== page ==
South Sudan: Humanitarians call for justice after latest deadly attack

The appeal comes after a convoy of more than 100 trucks carrying food and other supplies was ambushed in Jonglei state on Friday.

Two contract drivers were shot, one fatally, and another person died in a related traffic accident. A humanitarian worker was injured and is being treated.

Escalating incidents

The one attacked marked the newest a series of escalating incidents targeting convoys and aid workers in the country, the UN Office for Humanitarian Affairs (OCHA) announced on Monday.

More than 20 violent incidents were reported in January alone – more than double the number in January 2022.

“The humanitarian community is appalled by the ongoing attacks on humanitarian workers and their assets; These recurring acts of violence are disrupting the delivery of life-saving assistance and must end,” said Meshack Malo, United Nations interim coordinator of humanitarian assistance to South Sudan.

Convoys temporarily halted

The attack forced the World Food Program (WFP) to temporarily halt its convoy movements out of Bor, Jonglei state, for the second time in as many weeks. The UN agency is reassessing mitigation measures.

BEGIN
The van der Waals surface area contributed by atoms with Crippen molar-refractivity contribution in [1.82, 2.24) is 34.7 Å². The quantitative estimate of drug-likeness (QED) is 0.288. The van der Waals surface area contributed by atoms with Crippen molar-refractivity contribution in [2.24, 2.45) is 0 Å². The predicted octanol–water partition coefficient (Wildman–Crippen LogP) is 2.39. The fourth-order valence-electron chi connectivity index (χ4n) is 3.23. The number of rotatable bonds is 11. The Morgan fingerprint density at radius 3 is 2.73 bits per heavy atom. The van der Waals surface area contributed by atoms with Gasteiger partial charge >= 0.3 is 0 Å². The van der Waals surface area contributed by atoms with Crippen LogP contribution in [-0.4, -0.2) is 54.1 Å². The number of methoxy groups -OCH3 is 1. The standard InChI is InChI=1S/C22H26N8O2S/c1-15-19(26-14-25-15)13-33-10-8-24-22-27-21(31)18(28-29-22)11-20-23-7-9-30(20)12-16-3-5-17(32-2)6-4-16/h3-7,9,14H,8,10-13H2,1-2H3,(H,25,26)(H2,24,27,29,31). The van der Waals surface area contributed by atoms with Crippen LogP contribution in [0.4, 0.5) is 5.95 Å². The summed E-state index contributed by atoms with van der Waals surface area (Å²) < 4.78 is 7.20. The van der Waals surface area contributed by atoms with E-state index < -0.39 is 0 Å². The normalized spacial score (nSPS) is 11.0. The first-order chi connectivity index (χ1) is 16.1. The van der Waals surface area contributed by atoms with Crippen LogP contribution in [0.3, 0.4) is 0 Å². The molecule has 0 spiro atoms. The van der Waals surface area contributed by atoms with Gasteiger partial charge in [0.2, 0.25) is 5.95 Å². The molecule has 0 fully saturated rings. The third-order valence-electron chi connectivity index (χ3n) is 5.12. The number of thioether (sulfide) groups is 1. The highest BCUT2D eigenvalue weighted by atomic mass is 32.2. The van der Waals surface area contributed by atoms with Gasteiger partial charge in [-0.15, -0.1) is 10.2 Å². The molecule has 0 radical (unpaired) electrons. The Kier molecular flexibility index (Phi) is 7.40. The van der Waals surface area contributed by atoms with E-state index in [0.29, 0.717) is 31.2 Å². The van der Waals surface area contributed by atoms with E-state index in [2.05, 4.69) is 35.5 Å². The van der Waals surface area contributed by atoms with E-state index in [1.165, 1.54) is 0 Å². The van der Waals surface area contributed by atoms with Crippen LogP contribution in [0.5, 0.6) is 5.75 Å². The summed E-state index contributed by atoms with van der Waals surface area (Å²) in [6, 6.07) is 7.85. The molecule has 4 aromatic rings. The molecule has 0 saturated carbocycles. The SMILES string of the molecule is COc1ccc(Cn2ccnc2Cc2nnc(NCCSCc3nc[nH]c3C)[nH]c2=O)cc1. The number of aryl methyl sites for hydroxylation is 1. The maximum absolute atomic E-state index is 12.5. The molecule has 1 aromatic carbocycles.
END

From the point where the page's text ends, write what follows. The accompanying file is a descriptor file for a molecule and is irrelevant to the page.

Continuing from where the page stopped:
“This corridor is crucial for our food preparation before the rainy season when roads are inaccessible and more than a million people in Jonglei and Pibor rely on the humanitarian food aid we transport along this route,” said Mary-Ellen McGroarty, WFP South Sudan country director.

She stressed that the safety of employees and contractors is of paramount importance, adding that when attacks occur, “women, men and children who are in dire need of help suffer the most”.

Dangerous work

South Sudan is one of them the most dangerous places in the world for humanitarians, according to OCHA. Nine aid workers were killed last year and nearly 420 incidents were reported. Prior to this latest attack, three aid workers were killed on duty.

An estimated 9.4 million people in the country will need assistance or protection this year.

call for justice

OCHA said the humanitarian situation is being worsened by factors such as endemic violence, access restrictions, public health challenges and such climate shocks as floods and localized droughts.

“While humanitarian workers continue to work tirelessly to provide much-needed vital assistance, the continuation of violent attacks inadvertently hampered their efforts,” Malo said.

“We call on the authorities act urgently to enhance security, protect civilians, humanitarian workers and goods, and bring perpetrators to justice.”


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